From the Field

Cool Green Science: Year in Review 2013

December 30, 2013

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Cool Green Science brings you the latest Conservancy research, from ecosystem service protection analyses to bison behavior studies. Photo: Matt Miller/TNC

Cool Green Science launched its new format on January 30, 2013, with the goal of bringing you the best of Nature Conservancy science, from research results to field reporting to natural history notes.

In just the last 11 months, we’ve published more than 250 stories by scientists and science writers. We’ve aimed to be the best conservation science resource out there — and with more than 240,000 visitors to the blog since our relaunch, we’re well on our way.

Our mission is to bring the latest Conservancy and conservation science – the foundation of our conservation work – to you in a readable, accessible format.

We’ve announced studies that show coastal protection protects more than 1 million people from storms, that demonstrate why pollinators are so vital to agriculture, and that question whether the Ecological Footprint is the best measure for conservation.

From the field, we’ve joined scientists as they radio-tracked rattlesnakes, reintroduced alligator gar, observed battling bison bulls, built wetlands to benefit clean drinking water and went scuba diving for invasive weeds.

We’ve also taken a close look at the natural world’s most interesting creatures, from yaks in the Himalayas to centipedes in your closet. There have been snowy owl invasions, ferrets brought back from (almost) extinction and microbes that crawl all around (and in) us. And we’ve taken a live look – through creature cams – at ospreys, salmon and life in the deep ocean.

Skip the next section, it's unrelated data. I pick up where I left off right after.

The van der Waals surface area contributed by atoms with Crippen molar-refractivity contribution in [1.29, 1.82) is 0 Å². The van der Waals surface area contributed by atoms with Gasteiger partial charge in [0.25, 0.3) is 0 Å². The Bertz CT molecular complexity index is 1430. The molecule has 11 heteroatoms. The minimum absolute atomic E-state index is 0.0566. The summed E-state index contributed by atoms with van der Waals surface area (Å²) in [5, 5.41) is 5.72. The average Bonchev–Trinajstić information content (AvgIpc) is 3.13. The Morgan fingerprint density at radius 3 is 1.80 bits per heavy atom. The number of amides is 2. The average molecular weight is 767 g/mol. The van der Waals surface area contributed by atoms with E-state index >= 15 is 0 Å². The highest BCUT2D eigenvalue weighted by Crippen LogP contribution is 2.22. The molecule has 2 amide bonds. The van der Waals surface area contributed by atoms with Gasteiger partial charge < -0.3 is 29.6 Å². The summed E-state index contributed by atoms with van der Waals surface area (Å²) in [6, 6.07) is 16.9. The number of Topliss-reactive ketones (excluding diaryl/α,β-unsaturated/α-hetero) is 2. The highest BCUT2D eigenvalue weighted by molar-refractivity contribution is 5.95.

Thanks for reading. We look forward to bringing you even more exciting science stories in 2014, with a full slate of Conservancy science and bizarre nature stories already slated. Read, share and, as always, let us know what you think!

To celebrate 2013, here are ten of the year’s most popular posts:

  1. Tim Boucher, Apps for the Smart Birder – Which One Should You Use?
  2. Bob Lalasz, PLoS One and the Panic Over Impact
  3. Matt Miller, Weird Nature:  Shrew-Eating Trout
  4. Allen Pursell, Troy Weldy and Mark White, Too Many Deer: A Bigger Threat to Eastern Forests than Climate Change?
  5. Craig Leisher, A Bat that Eats Scorpions
  6. Jon Fisher, Citizen Science: Survey Katydids in Your Neighborhood
  7. Dayna Gross, Scientific Illustration: More than Pretty Pictures
  8. Rod Salm, The Life and Death of a Majestic Old Coral
  9. Mark Spalding, Mangrove Forests as Incredible Carbon Stores
  10. Craig Groves, Genetic Engineers and Conservation Biologists: Scenes from a First Date


Opinions expressed on Cool Green Science and in any corresponding comments are the personal opinions of the original authors and do not necessarily reflect the views of The Nature Conservancy.

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